Jeroen van Lent likes to end his presidency of the EIT Digital Alumni Foundation with good news

Meet our alumni: Jeroen van Lent

For the first time, the EIT Digital Alumni Board has appointed the same president as the period before. Jeroen van Lent, the re-elected president feels a mission to build a strong EIT Digital Alumni Foundation: “I am not done yet”.  Let’s meet Van Lent, whose core themes in his daily life are IT and digitalisation of Higher Education, about his ambition for the alumni foundation for the next two years.

The EIT Digital Alumni Foundation established a new board this summer. Van Lent is the first president that stood for election twice. “Due to the corona pandemic, I feel that the community is not in the best possible place right now. Looking back, I did not feel satisfied being locked down for the last 1.5 years. It is important to have continuity to get out of the situation stronger than before. I feel I have the experience to do that and I also feel it is my responsibility to finish what I started. I like to end my presidency with good news, with a strong EIT Digital Alumni Foundation.”

EIT Digital Alumni foundation

The EIT Digital Alumni foundation started in 2014 when the first cohort of EIT Digital Master School students graduated. The first president of the board was Nicholas Tenhue, who studied the EIT Digital Master School programme Human Computer Interaction and Design (HCID) at KTH Royal Institute of Technology and University College London (UCL). He was followed up in 2015 by Germán Leiva who also studied HCID (Université Paris-Sud which now is called Paris-Saclay University and KTH) and is Assistant Professor at Aarhus University in Denmark. In 2016 the presidency was in the hands of Borče Stojkovski who completed his HCID cum laude (Université Paris-Sud, and University of Twente) and now works as a doctoral researcher at SNT, interdisciplinary Centre for Security, Reliability and Trust. The Italian HCID alumnus Francesco Bonadiman  (Université Paris-Sud and TUB) was Van Lents predecessor from 2017 to 2019.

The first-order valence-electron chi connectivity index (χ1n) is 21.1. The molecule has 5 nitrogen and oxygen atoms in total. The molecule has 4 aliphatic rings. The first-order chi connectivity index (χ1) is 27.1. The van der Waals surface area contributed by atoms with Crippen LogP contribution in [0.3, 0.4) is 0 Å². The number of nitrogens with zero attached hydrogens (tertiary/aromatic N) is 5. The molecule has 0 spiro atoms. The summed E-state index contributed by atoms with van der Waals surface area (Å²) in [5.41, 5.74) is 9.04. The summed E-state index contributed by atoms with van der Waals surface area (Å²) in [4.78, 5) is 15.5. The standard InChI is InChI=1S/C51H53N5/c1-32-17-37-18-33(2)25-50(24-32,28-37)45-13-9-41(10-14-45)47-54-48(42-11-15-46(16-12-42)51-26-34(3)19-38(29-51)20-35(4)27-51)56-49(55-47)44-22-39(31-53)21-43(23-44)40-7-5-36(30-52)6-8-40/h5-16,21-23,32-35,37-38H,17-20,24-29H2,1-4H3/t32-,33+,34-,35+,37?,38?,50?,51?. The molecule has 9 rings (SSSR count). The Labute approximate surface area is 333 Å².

Jeroen Van Lent

Van Lent graduated from the EIT Digital Master School programme Internet Technology & Architecture in 2017 (now: Cloud and Network Infrastructures). His first university was KTH, “I fell in love with Scandinavia”, and his final year he studied at the Technische Universität Berlin (TUB) “interesting city to live in”. He now works as IT Project Officer at the European University Foundation (EUF) in Brussels. “This is a project manager position”, he says. “The EUF aims to modernise higher education. Universities by default are good in research and innovation they often struggle to apply the same mindset internally. I think there is a lot of room to digitise the administrative processes, that is what I try to do. I lead projects that develop digital tools to help students, like the Erasmus +app, digital online learning agreements, and tools to digitally exchange student records between universities. I can do this job well, because of the different aspects that the EIT Digital Master School has offered me. These are the entrepreneurial aspects like understanding of how to bring an idea into a product, and several soft skills like managing different tasks, meetings, and giving presentations.”